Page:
With a fixed APR, your interest rate will not change over time. With a variable APR, your interest rate can change. The rate often is tied to the rate banks offer to borrowers with the best credit, known as the prime rate.
Credit card APRs impact how much interest you pay each year, so it’s important to know which type of APR your card has. Even if you open a card with a low APR, it could increase dramatically if it’s a variable APR.
Can a card have more than one interest rate?
Credit cards can have more than one interest rate, depending on how they’re used. Even the rare card that is billed as having a fixed interest rate can have triggers that cause that rate to change.
A financial institution must give you notice before it changes your interest rate. This means it’s important to read any information your credit card issuer sends you. Here are some of the different rates a consumer might see.
The purchase rate is the interest charged on credit card purchases that are not paid off before the card’s grace period ends. This is what consumers typically think of when they think about interest rates for credit cards.
Cash advance rate
Some features of your credit card, like a cash advance, may be charged at different interest rates. It is common for credit card companies to charge a higher APR for cash advances. They may also charge cash advance fees and use a different grace period than for purchases. As a result, cash advances might immediately start to accrue interest.
If you charge more than your credit limit permits, your card may assess a penalty APR. It’s usually far higher than the credit card’s standard interest rate. Lenders also might increase your rate if you have regularly late monthly payments or miss more than one payment.
Balance transfer rate
Sometimes consumers transfer unpaid credit card balances from one credit card to another. This could result in the card holder paying one interest rate on the unpaid balance amount transferred and a different rate on new purchases. Be sure to check if the card you are transferring a balance to charges a balance transfer fee, though.
Some credit cards try to attract new users by offering a low introductory rate. This can be a great deal but take note of when that introductory period ends and what the new rate will be.
How can I pay less on interest charges?
The best way to avoid paying interest is to pay your full statement balance each month. That way you won’t accrue interest. However, this may not be realistic for you. If you can’t pay off your outstanding balance monthly, there are other ways to avoid interest—or pay less of it.
Negotiate a lower rate
Try to negotiate a lower interest rate. It’s more likely to work if you’ve had the same credit card account for a long time, have a history of making consecutive on-time payments, and have a high credit score. Pull your credit report to see what card issuers will see. You can check your credit history and see what may work in your favor when you talk with your card issuer at Best Egg Financial Health.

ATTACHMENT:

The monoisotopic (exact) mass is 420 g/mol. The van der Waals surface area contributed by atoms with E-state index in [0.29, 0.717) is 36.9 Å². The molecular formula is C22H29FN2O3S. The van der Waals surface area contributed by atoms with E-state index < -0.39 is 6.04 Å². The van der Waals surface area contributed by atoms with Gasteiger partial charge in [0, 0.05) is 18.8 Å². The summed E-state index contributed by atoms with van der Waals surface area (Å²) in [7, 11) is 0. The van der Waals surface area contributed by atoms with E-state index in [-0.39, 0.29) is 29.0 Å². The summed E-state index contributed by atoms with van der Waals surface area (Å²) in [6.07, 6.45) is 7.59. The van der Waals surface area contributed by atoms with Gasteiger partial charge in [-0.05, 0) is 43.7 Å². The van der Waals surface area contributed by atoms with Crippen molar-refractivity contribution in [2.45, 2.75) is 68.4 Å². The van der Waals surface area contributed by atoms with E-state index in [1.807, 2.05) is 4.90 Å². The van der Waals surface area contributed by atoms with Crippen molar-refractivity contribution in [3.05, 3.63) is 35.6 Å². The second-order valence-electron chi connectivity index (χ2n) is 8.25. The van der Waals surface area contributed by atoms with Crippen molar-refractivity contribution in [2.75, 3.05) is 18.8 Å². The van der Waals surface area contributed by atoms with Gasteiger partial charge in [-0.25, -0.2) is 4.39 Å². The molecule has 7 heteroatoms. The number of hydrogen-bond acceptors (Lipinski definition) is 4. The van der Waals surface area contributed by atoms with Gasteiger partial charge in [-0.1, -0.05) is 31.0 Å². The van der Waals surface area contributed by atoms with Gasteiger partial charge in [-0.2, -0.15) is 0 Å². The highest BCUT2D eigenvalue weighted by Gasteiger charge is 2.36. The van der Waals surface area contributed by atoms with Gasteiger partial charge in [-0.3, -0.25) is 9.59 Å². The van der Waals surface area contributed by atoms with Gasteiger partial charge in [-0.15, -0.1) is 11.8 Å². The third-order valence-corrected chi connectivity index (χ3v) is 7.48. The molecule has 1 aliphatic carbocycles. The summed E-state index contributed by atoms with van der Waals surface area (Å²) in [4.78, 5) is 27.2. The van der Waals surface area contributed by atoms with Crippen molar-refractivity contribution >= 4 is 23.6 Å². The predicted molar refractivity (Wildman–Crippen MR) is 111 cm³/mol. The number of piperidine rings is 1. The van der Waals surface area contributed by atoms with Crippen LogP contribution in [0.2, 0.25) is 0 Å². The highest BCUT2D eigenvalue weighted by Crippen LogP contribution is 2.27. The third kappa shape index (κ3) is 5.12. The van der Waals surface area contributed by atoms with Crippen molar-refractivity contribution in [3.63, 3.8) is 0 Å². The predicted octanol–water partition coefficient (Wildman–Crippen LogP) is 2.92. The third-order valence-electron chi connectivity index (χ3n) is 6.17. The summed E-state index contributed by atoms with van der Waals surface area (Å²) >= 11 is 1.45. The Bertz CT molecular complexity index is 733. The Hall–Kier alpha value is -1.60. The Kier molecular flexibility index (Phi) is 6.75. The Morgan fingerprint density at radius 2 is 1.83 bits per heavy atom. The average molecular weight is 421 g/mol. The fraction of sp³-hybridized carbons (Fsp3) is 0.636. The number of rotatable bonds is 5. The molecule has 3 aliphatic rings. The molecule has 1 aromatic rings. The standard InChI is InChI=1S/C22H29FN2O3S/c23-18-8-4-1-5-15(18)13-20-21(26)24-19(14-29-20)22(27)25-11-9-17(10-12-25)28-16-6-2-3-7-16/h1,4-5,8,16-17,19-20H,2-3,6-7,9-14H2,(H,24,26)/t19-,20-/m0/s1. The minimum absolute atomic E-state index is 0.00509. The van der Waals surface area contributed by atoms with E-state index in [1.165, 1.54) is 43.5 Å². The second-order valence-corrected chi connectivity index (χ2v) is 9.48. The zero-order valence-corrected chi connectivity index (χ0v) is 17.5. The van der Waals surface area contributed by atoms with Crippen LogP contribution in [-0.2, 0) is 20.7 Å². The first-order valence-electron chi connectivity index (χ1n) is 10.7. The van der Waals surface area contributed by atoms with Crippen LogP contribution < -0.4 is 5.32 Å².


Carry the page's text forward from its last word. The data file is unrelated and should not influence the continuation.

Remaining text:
Apply for a low-interest card
Shop around and apply for a credit card with a lower interest rate. (Just remember that applying for a new card may impact your credit score!)
Use a 0% introductory offer
Many cards offer a 0% introductory rate for new purchases–but only for a limited time. This is a great way to pay less (or nothing) in interest, especially on big purchases. Some cards offer 0% interest on balance transfers, too. You can transfer an existing balance from a card with a high interest rate to one with a 0% rate. If you can pay off your credit card’s balance before the new card starts charging interest, that could mean a lot of savings for you. Just remember to factor in the new card’s post-offer interest rate and terms.
Pay more than the monthly minimum
Bring total interest charges down by paying more than the minimum amount due each month. The monthly minimum listed on your bill barely touches the principal. Paying more each month may help to cut down on the amount of interest you end up paying and shorten the time it takes you to pay off your balance.
Being an informed credit card consumer could save you money over time. While shopping for the right card for you, don’t stop at credit card interest rates. Consider the whole picture carefully, including your circumstances, goals, and options. Some people may even find it best to refinance a high-interest credit card balance with a personal loan. Whatever your plan, start by gathering information and forming good habits now, so you can confidently work toward your financial goals.